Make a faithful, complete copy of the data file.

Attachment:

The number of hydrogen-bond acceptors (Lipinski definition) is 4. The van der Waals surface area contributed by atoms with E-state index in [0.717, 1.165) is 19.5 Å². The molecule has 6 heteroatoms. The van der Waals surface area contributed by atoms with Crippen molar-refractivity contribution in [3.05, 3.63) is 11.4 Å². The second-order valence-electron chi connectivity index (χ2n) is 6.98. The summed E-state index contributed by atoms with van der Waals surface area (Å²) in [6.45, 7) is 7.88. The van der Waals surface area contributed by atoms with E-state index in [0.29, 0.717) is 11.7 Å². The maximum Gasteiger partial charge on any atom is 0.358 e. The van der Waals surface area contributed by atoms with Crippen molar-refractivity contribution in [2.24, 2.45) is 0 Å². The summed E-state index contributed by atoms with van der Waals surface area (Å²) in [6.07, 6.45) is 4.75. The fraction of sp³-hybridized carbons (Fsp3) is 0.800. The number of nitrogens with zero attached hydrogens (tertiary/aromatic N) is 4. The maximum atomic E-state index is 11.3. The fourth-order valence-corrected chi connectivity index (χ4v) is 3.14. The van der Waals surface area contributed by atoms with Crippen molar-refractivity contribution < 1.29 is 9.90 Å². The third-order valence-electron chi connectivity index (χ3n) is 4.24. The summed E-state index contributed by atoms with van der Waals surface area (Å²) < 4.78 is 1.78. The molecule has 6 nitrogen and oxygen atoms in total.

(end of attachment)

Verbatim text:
The number of hydrogen-bond acceptors (Lipinski definition) is 4. The van der Waals surface area contributed by atoms with E-state index in [0.717, 1.165) is 19.5 Å². The molecule has 6 heteroatoms. The van der Waals surface area contributed by atoms with Crippen molar-refractivity contribution in [3.05, 3.63) is 11.4 Å². The second-order valence-electron chi connectivity index (χ2n) is 6.98. The summed E-state index contributed by atoms with van der Waals surface area (Å²) in [6.45, 7) is 7.88. The van der Waals surface area contributed by atoms with E-state index in [0.29, 0.717) is 11.7 Å². The maximum Gasteiger partial charge on any atom is 0.358 e. The van der Waals surface area contributed by atoms with Crippen molar-refractivity contribution in [2.24, 2.45) is 0 Å². The summed E-state index contributed by atoms with van der Waals surface area (Å²) in [6.07, 6.45) is 4.75. The fraction of sp³-hybridized carbons (Fsp3) is 0.800. The number of nitrogens with zero attached hydrogens (tertiary/aromatic N) is 4. The maximum atomic E-state index is 11.3. The fourth-order valence-corrected chi connectivity index (χ4v) is 3.14. The van der Waals surface area contributed by atoms with Crippen molar-refractivity contribution < 1.29 is 9.90 Å². The third-order valence-electron chi connectivity index (χ3n) is 4.24. The summed E-state index contributed by atoms with van der Waals surface area (Å²) < 4.78 is 1.78. The molecule has 6 nitrogen and oxygen atoms in total.